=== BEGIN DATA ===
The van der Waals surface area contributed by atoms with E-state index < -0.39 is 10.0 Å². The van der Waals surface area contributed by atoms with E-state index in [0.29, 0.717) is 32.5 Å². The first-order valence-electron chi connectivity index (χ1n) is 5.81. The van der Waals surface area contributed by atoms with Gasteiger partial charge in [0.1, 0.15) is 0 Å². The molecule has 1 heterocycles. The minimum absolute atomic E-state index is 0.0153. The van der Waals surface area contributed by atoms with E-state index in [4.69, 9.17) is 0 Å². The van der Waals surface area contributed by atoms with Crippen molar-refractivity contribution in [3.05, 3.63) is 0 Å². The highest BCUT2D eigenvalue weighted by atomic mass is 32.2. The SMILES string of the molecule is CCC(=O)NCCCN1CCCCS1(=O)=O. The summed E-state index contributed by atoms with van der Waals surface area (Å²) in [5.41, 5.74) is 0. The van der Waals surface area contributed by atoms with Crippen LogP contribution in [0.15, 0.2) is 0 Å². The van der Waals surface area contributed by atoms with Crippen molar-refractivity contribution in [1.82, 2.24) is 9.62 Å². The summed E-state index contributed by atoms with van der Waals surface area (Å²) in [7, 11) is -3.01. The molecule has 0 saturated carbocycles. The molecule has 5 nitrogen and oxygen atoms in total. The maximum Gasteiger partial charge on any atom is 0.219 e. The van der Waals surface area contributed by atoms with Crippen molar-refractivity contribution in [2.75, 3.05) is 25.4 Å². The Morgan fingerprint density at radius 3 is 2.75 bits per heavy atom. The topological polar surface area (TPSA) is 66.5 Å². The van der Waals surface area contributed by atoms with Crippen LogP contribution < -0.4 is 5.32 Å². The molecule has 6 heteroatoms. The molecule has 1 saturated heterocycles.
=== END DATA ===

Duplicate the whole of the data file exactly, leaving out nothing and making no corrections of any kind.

The van der Waals surface area contributed by atoms with E-state index < -0.39 is 10.0 Å². The van der Waals surface area contributed by atoms with E-state index in [0.29, 0.717) is 32.5 Å². The first-order valence-electron chi connectivity index (χ1n) is 5.81. The van der Waals surface area contributed by atoms with Gasteiger partial charge in [0.1, 0.15) is 0 Å². The molecule has 1 heterocycles. The minimum absolute atomic E-state index is 0.0153. The van der Waals surface area contributed by atoms with E-state index in [4.69, 9.17) is 0 Å². The van der Waals surface area contributed by atoms with Crippen molar-refractivity contribution in [3.05, 3.63) is 0 Å². The highest BCUT2D eigenvalue weighted by atomic mass is 32.2. The SMILES string of the molecule is CCC(=O)NCCCN1CCCCS1(=O)=O. The summed E-state index contributed by atoms with van der Waals surface area (Å²) in [5.41, 5.74) is 0. The van der Waals surface area contributed by atoms with Crippen LogP contribution in [0.15, 0.2) is 0 Å². The van der Waals surface area contributed by atoms with Crippen molar-refractivity contribution in [1.82, 2.24) is 9.62 Å². The summed E-state index contributed by atoms with van der Waals surface area (Å²) in [7, 11) is -3.01. The molecule has 0 saturated carbocycles. The molecule has 5 nitrogen and oxygen atoms in total. The maximum Gasteiger partial charge on any atom is 0.219 e. The van der Waals surface area contributed by atoms with Crippen molar-refractivity contribution in [2.75, 3.05) is 25.4 Å². The Morgan fingerprint density at radius 3 is 2.75 bits per heavy atom. The topological polar surface area (TPSA) is 66.5 Å². The van der Waals surface area contributed by atoms with Crippen LogP contribution < -0.4 is 5.32 Å². The molecule has 6 heteroatoms. The molecule has 1 saturated heterocycles.